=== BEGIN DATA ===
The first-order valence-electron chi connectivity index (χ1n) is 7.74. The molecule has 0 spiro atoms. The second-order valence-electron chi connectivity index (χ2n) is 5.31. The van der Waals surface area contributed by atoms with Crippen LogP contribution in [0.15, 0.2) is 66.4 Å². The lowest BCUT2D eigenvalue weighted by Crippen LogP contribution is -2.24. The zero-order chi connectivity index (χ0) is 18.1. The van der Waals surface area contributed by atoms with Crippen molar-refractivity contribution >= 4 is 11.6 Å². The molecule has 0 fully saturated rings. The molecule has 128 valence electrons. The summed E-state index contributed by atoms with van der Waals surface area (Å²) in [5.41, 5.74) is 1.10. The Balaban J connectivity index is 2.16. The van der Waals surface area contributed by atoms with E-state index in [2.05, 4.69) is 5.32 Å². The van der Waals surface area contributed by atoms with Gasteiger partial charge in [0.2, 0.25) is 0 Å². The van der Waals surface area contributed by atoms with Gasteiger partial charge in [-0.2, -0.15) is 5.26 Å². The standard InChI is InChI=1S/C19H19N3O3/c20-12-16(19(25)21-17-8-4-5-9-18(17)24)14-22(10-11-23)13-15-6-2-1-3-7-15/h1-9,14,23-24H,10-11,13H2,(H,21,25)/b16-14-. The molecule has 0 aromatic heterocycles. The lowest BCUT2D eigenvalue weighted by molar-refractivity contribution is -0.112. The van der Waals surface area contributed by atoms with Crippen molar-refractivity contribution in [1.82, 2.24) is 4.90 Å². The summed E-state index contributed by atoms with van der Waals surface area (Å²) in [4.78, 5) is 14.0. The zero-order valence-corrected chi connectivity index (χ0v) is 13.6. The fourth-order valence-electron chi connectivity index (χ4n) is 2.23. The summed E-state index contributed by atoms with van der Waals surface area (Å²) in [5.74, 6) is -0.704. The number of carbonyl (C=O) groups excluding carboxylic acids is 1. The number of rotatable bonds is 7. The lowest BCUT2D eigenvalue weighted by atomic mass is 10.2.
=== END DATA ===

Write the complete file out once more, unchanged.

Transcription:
The first-order valence-electron chi connectivity index (χ1n) is 7.74. The molecule has 0 spiro atoms. The second-order valence-electron chi connectivity index (χ2n) is 5.31. The van der Waals surface area contributed by atoms with Crippen LogP contribution in [0.15, 0.2) is 66.4 Å². The lowest BCUT2D eigenvalue weighted by Crippen LogP contribution is -2.24. The zero-order chi connectivity index (χ0) is 18.1. The van der Waals surface area contributed by atoms with Crippen molar-refractivity contribution >= 4 is 11.6 Å². The molecule has 0 fully saturated rings. The molecule has 128 valence electrons. The summed E-state index contributed by atoms with van der Waals surface area (Å²) in [5.41, 5.74) is 1.10. The Balaban J connectivity index is 2.16. The van der Waals surface area contributed by atoms with E-state index in [2.05, 4.69) is 5.32 Å². The van der Waals surface area contributed by atoms with Gasteiger partial charge in [0.2, 0.25) is 0 Å². The van der Waals surface area contributed by atoms with Gasteiger partial charge in [-0.2, -0.15) is 5.26 Å². The standard InChI is InChI=1S/C19H19N3O3/c20-12-16(19(25)21-17-8-4-5-9-18(17)24)14-22(10-11-23)13-15-6-2-1-3-7-15/h1-9,14,23-24H,10-11,13H2,(H,21,25)/b16-14-. The molecule has 0 aromatic heterocycles. The lowest BCUT2D eigenvalue weighted by molar-refractivity contribution is -0.112. The van der Waals surface area contributed by atoms with Crippen molar-refractivity contribution in [1.82, 2.24) is 4.90 Å². The summed E-state index contributed by atoms with van der Waals surface area (Å²) in [4.78, 5) is 14.0. The zero-order valence-corrected chi connectivity index (χ0v) is 13.6. The fourth-order valence-electron chi connectivity index (χ4n) is 2.23. The summed E-state index contributed by atoms with van der Waals surface area (Å²) in [5.74, 6) is -0.704. The number of carbonyl (C=O) groups excluding carboxylic acids is 1. The number of rotatable bonds is 7. The lowest BCUT2D eigenvalue weighted by atomic mass is 10.2.